More than four decades ago, the First District Court of Appeals, based in Houston, defined an extraneous offense as: “… any act or misconduct, whether resulting in prosecution or not, which is not shown in the charging instrument and which was shown to have been committed by the accused.”


Four articles in the Texas Code of Criminal Procedure primarily deal with the admissibility of evidence of extraneous offenses. They are:


  • Tex. Code Crim. Proc. arts. 37.07 and 37.071: These articles deal with extraneous conduct evidence and the admissibility of such evidence during the punishment of a criminal trial.
  • TexCode Crim. Proc. arts. 38.36 and 38.37: These articles deal with the admissibility of uncharged misconduct in murder and child abuse cases.


Extraneous conduct can be something as simple as unpaid debts or as serious as uncharged criminal conduct. Courts are more inclined to admit the former kind of extraneous evidence than uncharged criminal conduct because it has less prejudicial potential.


Two rules in the Texas Rules of Evidence deal with the admissibility of extraneous evidence as well:


  • Tex. R. Evid. 403: The Court may exclude evidence if its probative value is substantially outweighed by a danger of one or more of the following: unfair prejudice, confusing the issues, misleading the jury, undue delay, or needlessly presenting cumulative evidence.
  • Tex. R. Evid. 404(b): Evidence of a crime, wrong, or other act is not admissible to prove a person’s character in order to show that on a particular occasion, the person acted in accordance with the character.


For example, under Rule 404(b), the courts have held that the State cannot introduce evidence that the defendant had consensual anal sex with his common-law wife to forward the State’s contention that he had anal sex with the children of the common-law wife. The Court found the admission of such evidence in error because the testimony’s purpose was to prove nothing more than the appellant’s character in order to show that he acted in conformity therewith.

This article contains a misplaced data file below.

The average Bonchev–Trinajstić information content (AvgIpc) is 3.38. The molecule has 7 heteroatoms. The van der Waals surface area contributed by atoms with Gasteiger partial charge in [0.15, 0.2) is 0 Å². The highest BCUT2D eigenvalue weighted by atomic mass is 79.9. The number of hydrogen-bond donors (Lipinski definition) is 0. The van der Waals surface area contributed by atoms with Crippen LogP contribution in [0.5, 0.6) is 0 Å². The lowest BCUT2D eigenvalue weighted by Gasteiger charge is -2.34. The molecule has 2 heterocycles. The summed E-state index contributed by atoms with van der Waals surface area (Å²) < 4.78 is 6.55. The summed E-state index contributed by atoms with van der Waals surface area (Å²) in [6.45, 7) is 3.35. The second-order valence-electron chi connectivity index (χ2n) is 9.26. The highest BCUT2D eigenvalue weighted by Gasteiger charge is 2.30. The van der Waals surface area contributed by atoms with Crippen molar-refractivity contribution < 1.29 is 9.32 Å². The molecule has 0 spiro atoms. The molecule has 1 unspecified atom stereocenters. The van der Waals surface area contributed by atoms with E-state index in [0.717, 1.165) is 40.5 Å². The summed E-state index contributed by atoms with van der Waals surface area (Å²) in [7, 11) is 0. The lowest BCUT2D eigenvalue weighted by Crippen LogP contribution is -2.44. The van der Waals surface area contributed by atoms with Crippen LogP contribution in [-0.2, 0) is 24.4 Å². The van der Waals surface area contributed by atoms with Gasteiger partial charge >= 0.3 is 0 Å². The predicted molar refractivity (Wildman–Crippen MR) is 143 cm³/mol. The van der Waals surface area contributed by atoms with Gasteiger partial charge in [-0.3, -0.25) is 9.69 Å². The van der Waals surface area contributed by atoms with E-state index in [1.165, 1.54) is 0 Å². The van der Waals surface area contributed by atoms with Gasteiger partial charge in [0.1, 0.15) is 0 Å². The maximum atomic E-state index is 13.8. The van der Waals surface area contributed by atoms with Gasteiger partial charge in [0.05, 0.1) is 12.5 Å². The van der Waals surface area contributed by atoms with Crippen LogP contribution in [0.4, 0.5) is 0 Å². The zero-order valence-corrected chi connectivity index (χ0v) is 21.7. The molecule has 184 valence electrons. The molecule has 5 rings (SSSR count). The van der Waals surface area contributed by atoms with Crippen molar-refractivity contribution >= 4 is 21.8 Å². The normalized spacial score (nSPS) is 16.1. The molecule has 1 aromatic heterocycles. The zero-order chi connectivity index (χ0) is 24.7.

As for Rule 403 about extraneous offense evidence, the courts follow the basic premise that if the State has sufficient evidence to prove an issue at trial and if the extraneous evidence is not, either standing alone or in combination with other evidence, not particularly compelling, then it should be excluded because its probative value is substantially outweighed by its unfair prejudice.


It is significant to point out that under the Texas Rules of Evidence, there is a difference between an “extraneous offense” and “prior misconduct.” An extraneous offense is conduct that violates a state or federal penal code, while prior misconduct deals with acts that, while not criminal, are generally considered morally or ethically reprehensible.


In a recent case, a Texas court of appeals upheld a conviction where extraneous offense evidence was used to secure that conviction.


 On February 15, 2024, the Fourteenth District Court of Appeals in Nguyen v. State upheld a felony murder conviction. In that case, the defendant, through counsel, filed a pretrial motion in limine to exclude extraneous offense evidence: colliding with another motorist and evasion from police. Both offenses occurred immediately after the charged felony murder. The Court allowed the extraneous evidence as part of the same charged evidence under the legal theory known as “same transaction contextual evidence.”